New York City is arguably the most exciting city in the world, and when planning a high school senior trip to New York, it can be easy to get lost with the countless attractions and places to do and see. It would take months if not years to truly experience New York at its fullest, but with only a few days, you want to make sure every minute counts.
Here are the 6 coolest ideas and places to visit for any high school senior class trip to New York City:
- The Statue of Liberty
- Central Park
- Little Italy
- Metropolitan Museum of Art
- Times Square
- Six Flags Great Adventure
Read below as we dive into each place, explaining exactly what makes these locations awesome choices for a high school senior trip!
1) The Statue of Liberty
You can’t imagine New York City without visualizing the Statue of Liberty holding her iconic torch over the cityscape. The Statue of Liberty is one of New York’s most popular tourist destinations, with over four million visitors per year checking out the national icon.
One of the best parts about visiting Liberty Island and Ellis Island is that it gives you a chance to take your seniors out on a ferry, which might be a first for many of them. While you can take your seniors to both islands on your own, there are plenty of guided tours available that run daily.
And if you’re really trying to get your money’s worth, this area is actually one of six stops on the official New York City Pass, which includes the 9/11 Memorial building. This symbol of freedom, hope, and new beginnings is a must-see, and for high school seniors, the trip to the Statue of Liberty and Ellis Island is one they’ll never forget.
- Visitors were once permitted to climb up to the torch, until the Black Tom incident in 1916, when the Black Tom island was blasted by 2 million tons of TNT and similar explosives
- The “spikes” on top of the statue’s crown are actually supposed to represent a halo
- The statue was originally the color of a penny, and turned greenish-blue after its first 20 years
2) Central Park
Central Park is so much more than just a park, but even as it is, it’s already a sight to behold: 843 acres of delicate, untouched nature, with a lake sitting in the middle of it, right in the heart of Manhattan.
With ball fields, skating rinks, meadows, hills, playgrounds, and awesome attractions like the Central Park Zoo, Belvedere Castle, and Strawberry Fields, you can spend an entire week roaming the destination and not see the same thing twice.
Be sure to begin your trip by picking up a free offer map from the visitor center. It’s then up to you and your class to decide if you want to explore it on your own with a walking route, or join up with one of the many daily tours.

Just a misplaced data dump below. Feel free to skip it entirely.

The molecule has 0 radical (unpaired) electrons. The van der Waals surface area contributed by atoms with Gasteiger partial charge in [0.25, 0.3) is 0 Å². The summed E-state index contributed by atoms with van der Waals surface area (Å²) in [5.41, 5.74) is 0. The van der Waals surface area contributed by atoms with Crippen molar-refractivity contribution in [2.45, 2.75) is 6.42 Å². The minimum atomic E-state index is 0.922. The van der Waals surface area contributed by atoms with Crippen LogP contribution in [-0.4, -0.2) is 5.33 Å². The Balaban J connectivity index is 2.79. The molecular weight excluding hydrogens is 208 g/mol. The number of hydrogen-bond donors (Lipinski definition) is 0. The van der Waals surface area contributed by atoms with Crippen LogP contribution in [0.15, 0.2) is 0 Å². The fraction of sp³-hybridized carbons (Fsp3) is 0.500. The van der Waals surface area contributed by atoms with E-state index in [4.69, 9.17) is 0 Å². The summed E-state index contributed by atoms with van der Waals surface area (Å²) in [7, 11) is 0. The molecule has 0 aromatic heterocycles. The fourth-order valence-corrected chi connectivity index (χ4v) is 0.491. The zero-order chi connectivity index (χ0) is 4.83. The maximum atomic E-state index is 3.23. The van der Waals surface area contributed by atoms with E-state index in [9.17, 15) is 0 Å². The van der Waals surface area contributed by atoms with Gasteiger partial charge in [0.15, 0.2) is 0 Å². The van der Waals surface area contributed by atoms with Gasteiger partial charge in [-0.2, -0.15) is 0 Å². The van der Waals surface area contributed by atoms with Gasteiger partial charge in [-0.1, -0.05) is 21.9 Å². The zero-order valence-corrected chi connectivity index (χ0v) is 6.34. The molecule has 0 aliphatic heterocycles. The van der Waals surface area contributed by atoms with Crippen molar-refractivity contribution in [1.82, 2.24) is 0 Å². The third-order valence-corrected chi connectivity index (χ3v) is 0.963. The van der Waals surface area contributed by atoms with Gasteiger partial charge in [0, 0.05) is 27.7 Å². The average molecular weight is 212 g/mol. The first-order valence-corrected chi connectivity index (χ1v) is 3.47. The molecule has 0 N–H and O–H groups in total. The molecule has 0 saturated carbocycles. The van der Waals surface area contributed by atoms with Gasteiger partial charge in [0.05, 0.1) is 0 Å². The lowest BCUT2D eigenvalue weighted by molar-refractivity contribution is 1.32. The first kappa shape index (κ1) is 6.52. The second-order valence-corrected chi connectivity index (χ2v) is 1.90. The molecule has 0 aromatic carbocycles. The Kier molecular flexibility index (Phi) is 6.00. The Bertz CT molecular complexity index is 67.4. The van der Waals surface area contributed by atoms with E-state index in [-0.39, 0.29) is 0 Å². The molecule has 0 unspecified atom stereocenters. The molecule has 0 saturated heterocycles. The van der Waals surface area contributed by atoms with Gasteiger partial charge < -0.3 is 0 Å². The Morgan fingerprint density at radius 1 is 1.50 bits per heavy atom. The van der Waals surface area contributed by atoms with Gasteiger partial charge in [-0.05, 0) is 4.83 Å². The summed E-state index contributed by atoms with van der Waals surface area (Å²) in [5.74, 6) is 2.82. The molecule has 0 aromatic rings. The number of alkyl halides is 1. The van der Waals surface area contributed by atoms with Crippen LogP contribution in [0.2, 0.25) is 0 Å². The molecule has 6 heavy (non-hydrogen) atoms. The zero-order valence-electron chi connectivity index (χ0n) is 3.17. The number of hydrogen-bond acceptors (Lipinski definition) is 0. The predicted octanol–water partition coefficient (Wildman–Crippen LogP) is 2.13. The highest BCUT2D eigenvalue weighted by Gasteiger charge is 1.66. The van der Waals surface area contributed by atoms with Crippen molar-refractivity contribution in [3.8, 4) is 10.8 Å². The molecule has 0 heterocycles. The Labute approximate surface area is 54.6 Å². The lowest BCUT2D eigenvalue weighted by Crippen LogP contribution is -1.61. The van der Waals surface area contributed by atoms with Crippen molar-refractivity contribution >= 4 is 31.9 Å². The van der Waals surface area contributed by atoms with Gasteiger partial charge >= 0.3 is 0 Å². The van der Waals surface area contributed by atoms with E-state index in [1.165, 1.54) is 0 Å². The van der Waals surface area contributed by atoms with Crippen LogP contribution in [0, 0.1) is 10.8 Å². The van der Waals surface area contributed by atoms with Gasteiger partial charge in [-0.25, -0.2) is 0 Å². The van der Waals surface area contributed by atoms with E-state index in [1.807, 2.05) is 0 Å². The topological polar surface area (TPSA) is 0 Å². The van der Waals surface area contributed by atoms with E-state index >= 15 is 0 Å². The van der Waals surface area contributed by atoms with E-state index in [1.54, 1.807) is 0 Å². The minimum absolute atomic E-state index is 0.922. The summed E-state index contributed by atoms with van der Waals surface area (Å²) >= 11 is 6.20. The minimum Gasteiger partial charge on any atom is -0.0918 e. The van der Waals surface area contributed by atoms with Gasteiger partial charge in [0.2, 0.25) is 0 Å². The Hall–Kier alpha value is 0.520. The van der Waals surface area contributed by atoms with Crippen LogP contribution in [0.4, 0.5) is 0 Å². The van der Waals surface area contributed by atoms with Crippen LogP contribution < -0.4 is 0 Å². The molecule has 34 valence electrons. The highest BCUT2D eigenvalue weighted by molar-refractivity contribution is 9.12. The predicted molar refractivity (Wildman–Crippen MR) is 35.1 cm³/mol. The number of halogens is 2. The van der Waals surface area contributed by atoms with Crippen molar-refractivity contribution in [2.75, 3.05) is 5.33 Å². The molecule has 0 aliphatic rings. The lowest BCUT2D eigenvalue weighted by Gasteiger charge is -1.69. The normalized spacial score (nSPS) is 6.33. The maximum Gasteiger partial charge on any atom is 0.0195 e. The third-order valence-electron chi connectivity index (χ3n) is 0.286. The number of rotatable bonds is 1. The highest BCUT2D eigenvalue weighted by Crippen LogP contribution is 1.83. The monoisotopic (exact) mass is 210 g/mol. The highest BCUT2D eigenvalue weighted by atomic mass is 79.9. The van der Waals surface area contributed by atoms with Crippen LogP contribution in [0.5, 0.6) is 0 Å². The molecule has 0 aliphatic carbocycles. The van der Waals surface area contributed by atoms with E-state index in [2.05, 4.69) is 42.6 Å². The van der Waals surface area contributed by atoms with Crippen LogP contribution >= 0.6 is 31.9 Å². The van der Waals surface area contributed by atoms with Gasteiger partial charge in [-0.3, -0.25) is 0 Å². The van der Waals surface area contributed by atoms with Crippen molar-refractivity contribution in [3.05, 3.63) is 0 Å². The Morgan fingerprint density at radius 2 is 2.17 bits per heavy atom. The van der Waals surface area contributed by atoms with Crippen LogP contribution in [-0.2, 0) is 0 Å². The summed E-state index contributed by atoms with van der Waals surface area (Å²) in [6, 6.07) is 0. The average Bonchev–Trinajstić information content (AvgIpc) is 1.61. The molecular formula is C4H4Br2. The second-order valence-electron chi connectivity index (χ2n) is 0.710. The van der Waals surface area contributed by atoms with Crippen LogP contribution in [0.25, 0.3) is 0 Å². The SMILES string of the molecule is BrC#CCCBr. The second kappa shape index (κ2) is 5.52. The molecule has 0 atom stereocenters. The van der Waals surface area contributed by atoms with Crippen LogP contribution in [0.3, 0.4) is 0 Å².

So what can you do specifically? If you are looking for more than just a nice walk through nature in the middle of one of the busiest cities in the world, the area offers a ton of activities to do and places to explore, such as:
- Central Park Zoo: Over 100 animal species from various ecosystems and habitats call the Central Park Zoo home. From penguins to monkeys, polar bears to red pandas the Delacorte Clock to the 4D Theater, you will have an awesome time at this zoo.
- Conservatory Garden: With thousands upon thousands of shrubs and trees, the Conservatory Garden is the true “formal garden”, with a calmer and more peaceful atmosphere than the rest of the area. This six-acre space is a frequent venue for weddings and other formal events, with sections divided for English, Italian, and French style gardens.
- Loeb Boathouse: With the lake comes its own boathouse, where you can have a nice meal or drink at the restaurant by the water’s edge, or even rent your own boat and take a tour on the lake itself.
- It used to be a place of rocks, swamps, and terrible soil. About half a million cubic feet of soil was imported from the closest place they could find great soil – New Jersey
- Due to budget cuts, the Park has had a few decades where mismanagement and bureaucratic issues contributed to the location almost falling into chaos, in the 30s and the 70s. Thankfully, fundraising bodies kept it alive through tough times
- It was once home to thousands of sheep in the large Sheep Meadow area, from the 1860s until just after the Great Depression
3) Little Italy
Bordered by SoHo, Tribeca, Lower East Side, Chinatown, and NoLita, it would be easy to understand if Little Italy could be forgotten about, with so many iconic downtown Manhattan neighborhoods around it. But Little Italy remains one of the most popular tourist destinations in New York City, and for good reason.
New York Italians played a huge part in shaping New York as we know it today, and there is nothing more Italian American than Little Italy. The neighborhood got its name due to the many Sicilian and Neapolitan immigrants that moved into the area in the 1880s. That Italian influence has lived on, morphing into a uniquely Italian New York experience that you can’t see, feel, or taste anywhere else.
So what is there to see and do in Little Italy? While Little Italy has recently shrunk because of the expansion of Chinatown, there is still plenty of Italian American authenticity to be seen and tasted down these streets to make all tourists on trips more than content. Some popular places include:
- Di Palo’s: Di Palo’s is a grocery store that many consider the heart of Italian New York living. Just stepping in and taking a whiff of the air in the store is enough to breathe in an entire culture, with prosciutto bread, hand pulled mozzarella, and many other staple ingredients that make this place one of the few grocery stores that regularly has a line outside the door.
- Grotta Azzurra: If you only have time for one restaurant for the “true Italian American experience”, then you’ve got to check out Grotta Azzurra. With a bustling atmosphere with bright lights and loud guests, this restaurant is a memorial, perfectly capturing the family-friendly attitude while serving up rustic and classic dishes that you won’t forget.